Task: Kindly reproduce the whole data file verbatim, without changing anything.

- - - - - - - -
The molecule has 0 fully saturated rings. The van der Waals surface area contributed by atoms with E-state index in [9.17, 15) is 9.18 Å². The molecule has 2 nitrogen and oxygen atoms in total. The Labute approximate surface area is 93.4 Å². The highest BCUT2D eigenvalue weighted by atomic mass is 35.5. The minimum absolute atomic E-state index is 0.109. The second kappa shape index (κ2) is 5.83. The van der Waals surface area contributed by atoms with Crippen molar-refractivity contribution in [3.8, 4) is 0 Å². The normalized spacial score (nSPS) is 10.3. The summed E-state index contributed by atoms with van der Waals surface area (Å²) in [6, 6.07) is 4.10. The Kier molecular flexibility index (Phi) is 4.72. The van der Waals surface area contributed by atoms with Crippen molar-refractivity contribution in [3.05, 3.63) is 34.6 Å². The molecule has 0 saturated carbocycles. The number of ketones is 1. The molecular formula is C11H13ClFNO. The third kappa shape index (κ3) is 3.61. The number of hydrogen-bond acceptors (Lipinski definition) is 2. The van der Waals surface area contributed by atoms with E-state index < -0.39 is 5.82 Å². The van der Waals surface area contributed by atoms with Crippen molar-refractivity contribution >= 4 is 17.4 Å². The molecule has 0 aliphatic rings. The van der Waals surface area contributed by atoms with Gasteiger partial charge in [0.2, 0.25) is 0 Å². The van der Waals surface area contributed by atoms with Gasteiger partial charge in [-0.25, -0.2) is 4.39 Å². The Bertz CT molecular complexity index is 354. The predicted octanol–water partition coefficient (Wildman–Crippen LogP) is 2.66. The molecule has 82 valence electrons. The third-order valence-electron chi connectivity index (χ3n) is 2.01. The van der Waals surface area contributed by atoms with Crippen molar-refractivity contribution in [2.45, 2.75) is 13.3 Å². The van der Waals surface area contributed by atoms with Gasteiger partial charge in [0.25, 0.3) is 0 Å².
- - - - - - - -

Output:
The molecule has 0 fully saturated rings. The van der Waals surface area contributed by atoms with E-state index in [9.17, 15) is 9.18 Å². The molecule has 2 nitrogen and oxygen atoms in total. The Labute approximate surface area is 93.4 Å². The highest BCUT2D eigenvalue weighted by atomic mass is 35.5. The minimum absolute atomic E-state index is 0.109. The second kappa shape index (κ2) is 5.83. The van der Waals surface area contributed by atoms with Crippen molar-refractivity contribution in [3.8, 4) is 0 Å². The normalized spacial score (nSPS) is 10.3. The summed E-state index contributed by atoms with van der Waals surface area (Å²) in [6, 6.07) is 4.10. The Kier molecular flexibility index (Phi) is 4.72. The van der Waals surface area contributed by atoms with Crippen molar-refractivity contribution in [3.05, 3.63) is 34.6 Å². The molecule has 0 saturated carbocycles. The number of ketones is 1. The molecular formula is C11H13ClFNO. The third kappa shape index (κ3) is 3.61. The number of hydrogen-bond acceptors (Lipinski definition) is 2. The van der Waals surface area contributed by atoms with E-state index < -0.39 is 5.82 Å². The van der Waals surface area contributed by atoms with Crippen molar-refractivity contribution >= 4 is 17.4 Å². The molecule has 0 aliphatic rings. The van der Waals surface area contributed by atoms with Gasteiger partial charge in [0.2, 0.25) is 0 Å². The van der Waals surface area contributed by atoms with Gasteiger partial charge in [-0.25, -0.2) is 4.39 Å². The Bertz CT molecular complexity index is 354. The predicted octanol–water partition coefficient (Wildman–Crippen LogP) is 2.66. The molecule has 82 valence electrons. The third-order valence-electron chi connectivity index (χ3n) is 2.01. The van der Waals surface area contributed by atoms with Crippen molar-refractivity contribution in [2.45, 2.75) is 13.3 Å². The van der Waals surface area contributed by atoms with Gasteiger partial charge in [0.25, 0.3) is 0 Å².